your "root" site which allow the listener to choose which mirror they
          download your enclosures from, or perhaps a script that chooses a mirror
          at random. Presumably the mirrors would each need their own RSS 2.0
          feed because the URLs for the enclosures would be different for each
          mirror. You would probably want to host the mirrors' RSS feed files on
          the "root" web server.

          Regards
          Andrew
        • andrew clarke
          Just some quick links to the Windows programs that may be useful to podcasters that I mentioned in my previous message (but forgot to link to): Kristal Audio
          Message 4 of 5 , Oct 1, 2004
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            Just some quick links to the Windows programs that may be useful to
            podcasters that I mentioned in my previous message (but forgot to link
            to):

            Kristal Audio Engine: http://www.kreatives.org/kristal/

            Winamp: http://www.winamp.com/

            MixMP3: http://ldb.tpv.ru/

            mp3DirectCut: http://www.mpesch3.de1.cc/#mp3dc

            RazorLame: http://www.dors.de/razorlame/

            MP3Utility: http://www.geocities.com/mp3utility/

            One tool that I'm not sure about is something to edit ID3v1 & ID3v2 tags
            under Windows. I know Winamp can do this but if you're regularly
            publishing MP3s then it's probably error-prone and not practical to edit
            the tags all by hand. Some sort of program that can import/export ID3v1
            & ID3v2 tags to/from text (or XML?) would be handy. What are Mac OS X
            people using for this?

            Regards
            Andrew
          • Gordon Smith
            I ve been playing with ID3-TagIT . It s a bit of overkill for what most people might want though: http://www.id3-tagit.de/english/index.htm -- Gordon Smith
            Message 5 of 5 , Oct 1, 2004
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              I've been playing with "ID3-TagIT". It's a bit of overkill for what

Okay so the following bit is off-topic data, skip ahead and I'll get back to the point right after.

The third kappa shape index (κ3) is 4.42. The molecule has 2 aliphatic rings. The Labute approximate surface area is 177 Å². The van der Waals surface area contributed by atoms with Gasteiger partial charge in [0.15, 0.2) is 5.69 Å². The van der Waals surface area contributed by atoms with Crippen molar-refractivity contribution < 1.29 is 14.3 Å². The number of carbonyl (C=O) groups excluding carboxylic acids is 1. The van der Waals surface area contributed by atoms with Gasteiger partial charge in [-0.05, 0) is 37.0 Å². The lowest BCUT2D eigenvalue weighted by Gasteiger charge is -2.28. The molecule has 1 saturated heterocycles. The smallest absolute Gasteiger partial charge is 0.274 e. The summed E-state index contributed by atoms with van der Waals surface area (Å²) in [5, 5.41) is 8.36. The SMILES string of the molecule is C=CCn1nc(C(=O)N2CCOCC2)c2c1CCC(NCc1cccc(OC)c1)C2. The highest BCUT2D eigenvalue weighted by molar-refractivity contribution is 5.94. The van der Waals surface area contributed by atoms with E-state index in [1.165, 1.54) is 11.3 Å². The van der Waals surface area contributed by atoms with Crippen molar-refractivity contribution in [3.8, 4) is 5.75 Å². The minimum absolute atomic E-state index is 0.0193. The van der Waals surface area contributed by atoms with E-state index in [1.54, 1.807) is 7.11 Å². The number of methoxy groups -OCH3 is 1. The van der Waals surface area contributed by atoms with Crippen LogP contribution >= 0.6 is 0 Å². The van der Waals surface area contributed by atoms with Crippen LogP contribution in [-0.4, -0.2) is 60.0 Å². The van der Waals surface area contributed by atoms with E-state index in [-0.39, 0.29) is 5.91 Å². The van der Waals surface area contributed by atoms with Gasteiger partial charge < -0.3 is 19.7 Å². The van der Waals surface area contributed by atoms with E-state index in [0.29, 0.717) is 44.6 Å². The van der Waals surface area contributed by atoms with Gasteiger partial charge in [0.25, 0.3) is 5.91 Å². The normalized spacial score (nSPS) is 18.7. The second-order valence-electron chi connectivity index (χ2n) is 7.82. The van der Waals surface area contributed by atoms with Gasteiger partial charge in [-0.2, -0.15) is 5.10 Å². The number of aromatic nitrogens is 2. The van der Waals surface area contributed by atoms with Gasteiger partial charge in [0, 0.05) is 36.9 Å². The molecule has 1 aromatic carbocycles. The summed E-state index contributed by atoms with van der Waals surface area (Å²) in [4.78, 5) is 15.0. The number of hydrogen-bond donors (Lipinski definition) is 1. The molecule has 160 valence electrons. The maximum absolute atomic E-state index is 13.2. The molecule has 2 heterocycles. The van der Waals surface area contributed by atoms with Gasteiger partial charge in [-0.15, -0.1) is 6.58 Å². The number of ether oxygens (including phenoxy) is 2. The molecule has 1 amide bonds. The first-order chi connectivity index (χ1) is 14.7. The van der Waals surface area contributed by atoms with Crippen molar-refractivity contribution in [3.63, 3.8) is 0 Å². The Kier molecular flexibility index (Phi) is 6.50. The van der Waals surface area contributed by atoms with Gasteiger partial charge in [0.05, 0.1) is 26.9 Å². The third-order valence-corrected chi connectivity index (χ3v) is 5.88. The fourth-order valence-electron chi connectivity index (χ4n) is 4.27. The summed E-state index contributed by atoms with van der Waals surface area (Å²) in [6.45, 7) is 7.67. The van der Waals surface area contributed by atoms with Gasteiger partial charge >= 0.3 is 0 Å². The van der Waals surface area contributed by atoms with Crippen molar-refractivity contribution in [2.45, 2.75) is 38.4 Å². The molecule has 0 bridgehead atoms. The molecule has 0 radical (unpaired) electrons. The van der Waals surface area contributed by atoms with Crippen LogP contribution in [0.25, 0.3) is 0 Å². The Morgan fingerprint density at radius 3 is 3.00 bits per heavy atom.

most people might want though:
              http://www.id3-tagit.de/english/index.htm

              --
              Gordon Smith
              http://las.new-england.net.au/

              ----- Original Message -----
              From: andrew clarke <mail@...>
              Date: Sat, 2 Oct 2004 04:12:35 +1000
              Subject: Re: [podcasters] podcaster blog / basic points
              To: podcasters@yahoogroups.com

              Just some quick links to the Windows programs that may be useful to
              podcasters that I mentioned in my previous message (but forgot to link
              to):

              Kristal Audio Engine: http://www.kreatives.org/kristal/

              Winamp: http://www.winamp.com/

              MixMP3: http://ldb.tpv.ru/

              mp3DirectCut: http://www.mpesch3.de1.cc/#mp3dc

              RazorLame: http://www.dors.de/razorlame/

              MP3Utility: http://www.geocities.com/mp3utility/

              One tool that I'm not sure about is something to edit ID3v1 & ID3v2 tags
              under Windows. I know Winamp can do this but if you're regularly
              publishing MP3s then it's probably error-prone and not practical to edit
              the tags all by hand. Some sort of program that can import/export ID3v1
              & ID3v2 tags to/from text (or XML?) would be handy. What are Mac OS X
              people using for this?

              Regards
              Andrew